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A similar equation was found in [151] for a hydrogenic impurity confined within a quantum well wire.

The result of averaging the two-dimensional Coulombic attraction over the fast y motion is such that Eq. (281) can be interpreted as Schrodinger equation for the one-dimensional atom under the potential Veff(x).

Moreover, a careful analysis of Veff (x) in the limit y0 ^ 0 reveals that this potential has the same behavior as the one-dimensional Coulomb potential, as was also pointed out by Jan and Lee [151] in the case of a three-dimensional hydrogen atom confined within a cylinder whose radius approaches zero. The energy ex in this limiting situation becomes the same as that obtained by Loudon [148], that is, —x. It can also be noted that when y0 ^ 0, ey ^ tx and thus the total energy for the confined one-dimensional atom e = ex + ey ^ 0. The latter fact supports the results obtained in cases when the open confining curve approaches a straight line.

4.2. Geometrical Effects on the Ground State Energy of Hydrogenic Impurities in Quantum dots

The effect of nonsphericity of quantum dots on the ground state energy of hydrogenic impurities is studied in the frame of the effective mass approximation and the variational method [152]. The difference in composition of the quantum dot and the host material is modeled with a potential barrier at the boundary of the dot. To make the analysis, two symmetries are considered for the quantum dot: spherical and spheroidal. In this way, the ground state energy is calculated as a function of the volume of the quantum dot, for different barrier heights. The results show that the ground state is strongly influenced by the geometry of the dot; that is, for a given volume and barrier height, the energy is clearly different if the dot is spherical or spheroidal in shape when the volume of the dot is small (strong confinement regime). As the volume of the dot increases (weak confinement regime) the geometry becomes irrelevant, as expected.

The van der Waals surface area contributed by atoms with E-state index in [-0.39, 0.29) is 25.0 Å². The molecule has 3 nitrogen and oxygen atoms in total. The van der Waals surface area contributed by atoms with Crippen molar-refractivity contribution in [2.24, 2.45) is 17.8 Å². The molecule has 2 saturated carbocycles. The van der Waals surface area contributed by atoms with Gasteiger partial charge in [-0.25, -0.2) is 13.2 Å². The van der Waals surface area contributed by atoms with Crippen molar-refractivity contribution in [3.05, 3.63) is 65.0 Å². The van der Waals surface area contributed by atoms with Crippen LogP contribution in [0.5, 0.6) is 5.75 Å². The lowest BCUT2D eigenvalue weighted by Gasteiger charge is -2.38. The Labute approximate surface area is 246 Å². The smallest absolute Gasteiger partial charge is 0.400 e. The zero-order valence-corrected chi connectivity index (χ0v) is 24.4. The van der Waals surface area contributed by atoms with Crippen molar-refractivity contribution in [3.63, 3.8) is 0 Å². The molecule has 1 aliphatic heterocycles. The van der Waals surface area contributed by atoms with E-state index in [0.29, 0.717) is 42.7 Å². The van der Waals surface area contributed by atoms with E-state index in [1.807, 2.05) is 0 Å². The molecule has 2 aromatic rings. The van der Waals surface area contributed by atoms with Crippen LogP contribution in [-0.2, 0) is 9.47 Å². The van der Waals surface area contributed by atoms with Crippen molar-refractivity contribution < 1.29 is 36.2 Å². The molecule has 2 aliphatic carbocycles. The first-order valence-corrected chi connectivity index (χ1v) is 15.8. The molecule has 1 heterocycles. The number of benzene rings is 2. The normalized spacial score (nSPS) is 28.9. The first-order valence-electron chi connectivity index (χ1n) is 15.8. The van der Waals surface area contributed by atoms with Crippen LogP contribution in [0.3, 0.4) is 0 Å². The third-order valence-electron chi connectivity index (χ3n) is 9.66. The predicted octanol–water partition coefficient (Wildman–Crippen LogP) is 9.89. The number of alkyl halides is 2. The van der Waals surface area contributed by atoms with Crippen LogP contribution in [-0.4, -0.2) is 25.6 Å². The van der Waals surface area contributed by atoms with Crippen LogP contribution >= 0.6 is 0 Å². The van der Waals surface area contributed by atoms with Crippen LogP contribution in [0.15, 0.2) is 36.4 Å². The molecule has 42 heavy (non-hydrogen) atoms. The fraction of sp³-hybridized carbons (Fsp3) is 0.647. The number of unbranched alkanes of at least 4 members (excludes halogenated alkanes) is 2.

The confinement of excitons in quantum dots and other microstructures such as quantum wells, quantum well i wires, etc. was corroborated experimentally in the past [113, 153-156]. The main feature of this effect corresponds to a frequency shift of the first excitonic peak to higher energy, compared to the mean bulk electronic peak. There have been many theoretical efforts to explain quantitatively this quantum mechanical effect [92, 157-163]. However, in all these works, the dot is assumed to be of spherical shape. This last assumption is not strictly true, since the electron microscopy studies of these systems show microparticles whose shapes vary from quasi-spherical to pyramidal [113]. The aim of this work is to analyze quantitatively the dependence of the ground state energy of a hydrogenic impurity on the geometry of the quantum dot. The latter would be of interest since it might constitute a qualitative study of the behavior of excitons confined within these microstructures. We assume that the impurity is confined within a potential barrier of finite depth, which emulates, on the average, the surrounding medium in which the dot is embedded. The calculation of the impurity ground state energy is performed using a variational approach, which previously was shown to be useful in dealing with this type of confined system in a fairly good fashion [66, 78, 111, 121]. The model Hamil-tonian for the impurity is assumed to be valid within the effective mass approximation and we have considered, for the sake of comparison, spherical and spheroidal dots of the same volume and confining barrier. In this way, the ground state energy of the impurity is calculated as a function of the volume and the confining barrier heights.

### 4.2.1. Brief Description of the Method

If {qi} denotes the orthogonal set of coordinates compatible with the symmetry of the confining boundary, the trial wavefunctions can then be written as and

where a and fi are parameters to be determined, q0 is associated with the size and symmetry of the confining boundary, A and B are normalization constants, $0 is the free system wavefunction, $ is a function with the proper asymptotic behavior as q0 ^ œ, and f is an auxiliary function that allows the condition

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